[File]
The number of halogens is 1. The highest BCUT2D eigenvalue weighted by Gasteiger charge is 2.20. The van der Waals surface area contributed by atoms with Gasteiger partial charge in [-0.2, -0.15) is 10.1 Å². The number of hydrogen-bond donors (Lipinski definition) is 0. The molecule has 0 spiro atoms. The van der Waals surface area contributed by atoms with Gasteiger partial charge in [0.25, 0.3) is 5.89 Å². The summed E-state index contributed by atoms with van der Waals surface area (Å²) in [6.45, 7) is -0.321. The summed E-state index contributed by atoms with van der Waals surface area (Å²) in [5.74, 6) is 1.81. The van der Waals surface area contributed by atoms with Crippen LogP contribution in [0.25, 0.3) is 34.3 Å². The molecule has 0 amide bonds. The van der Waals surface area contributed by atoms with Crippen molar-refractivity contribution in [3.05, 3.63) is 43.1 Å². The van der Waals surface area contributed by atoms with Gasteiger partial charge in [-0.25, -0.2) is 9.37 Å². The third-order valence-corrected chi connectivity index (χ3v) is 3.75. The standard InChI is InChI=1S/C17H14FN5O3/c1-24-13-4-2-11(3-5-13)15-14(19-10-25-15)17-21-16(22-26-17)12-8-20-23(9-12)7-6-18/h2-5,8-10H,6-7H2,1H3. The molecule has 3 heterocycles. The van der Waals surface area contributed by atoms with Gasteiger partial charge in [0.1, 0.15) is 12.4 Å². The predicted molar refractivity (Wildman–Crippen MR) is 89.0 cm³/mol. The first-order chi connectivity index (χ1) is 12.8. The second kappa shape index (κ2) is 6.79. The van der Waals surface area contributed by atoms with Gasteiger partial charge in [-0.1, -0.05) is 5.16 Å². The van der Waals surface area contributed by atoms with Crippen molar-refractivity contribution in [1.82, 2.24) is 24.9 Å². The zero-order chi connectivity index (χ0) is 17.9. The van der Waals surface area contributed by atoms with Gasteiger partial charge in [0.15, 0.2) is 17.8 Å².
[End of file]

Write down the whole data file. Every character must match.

The number of halogens is 1. The highest BCUT2D eigenvalue weighted by Gasteiger charge is 2.20. The van der Waals surface area contributed by atoms with Gasteiger partial charge in [-0.2, -0.15) is 10.1 Å². The number of hydrogen-bond donors (Lipinski definition) is 0. The molecule has 0 spiro atoms. The van der Waals surface area contributed by atoms with Gasteiger partial charge in [0.25, 0.3) is 5.89 Å². The summed E-state index contributed by atoms with van der Waals surface area (Å²) in [6.45, 7) is -0.321. The summed E-state index contributed by atoms with van der Waals surface area (Å²) in [5.74, 6) is 1.81. The van der Waals surface area contributed by atoms with Crippen LogP contribution in [0.25, 0.3) is 34.3 Å². The molecule has 0 amide bonds. The van der Waals surface area contributed by atoms with Crippen molar-refractivity contribution in [3.05, 3.63) is 43.1 Å². The van der Waals surface area contributed by atoms with Gasteiger partial charge in [-0.25, -0.2) is 9.37 Å². The third-order valence-corrected chi connectivity index (χ3v) is 3.75. The standard InChI is InChI=1S/C17H14FN5O3/c1-24-13-4-2-11(3-5-13)15-14(19-10-25-15)17-21-16(22-26-17)12-8-20-23(9-12)7-6-18/h2-5,8-10H,6-7H2,1H3. The molecule has 3 heterocycles. The van der Waals surface area contributed by atoms with Gasteiger partial charge in [0.1, 0.15) is 12.4 Å². The predicted molar refractivity (Wildman–Crippen MR) is 89.0 cm³/mol. The first-order chi connectivity index (χ1) is 12.8. The second kappa shape index (κ2) is 6.79. The van der Waals surface area contributed by atoms with Gasteiger partial charge in [-0.1, -0.05) is 5.16 Å². The van der Waals surface area contributed by atoms with Crippen molar-refractivity contribution in [1.82, 2.24) is 24.9 Å². The zero-order chi connectivity index (χ0) is 17.9. The van der Waals surface area contributed by atoms with Gasteiger partial charge in [0.15, 0.2) is 17.8 Å².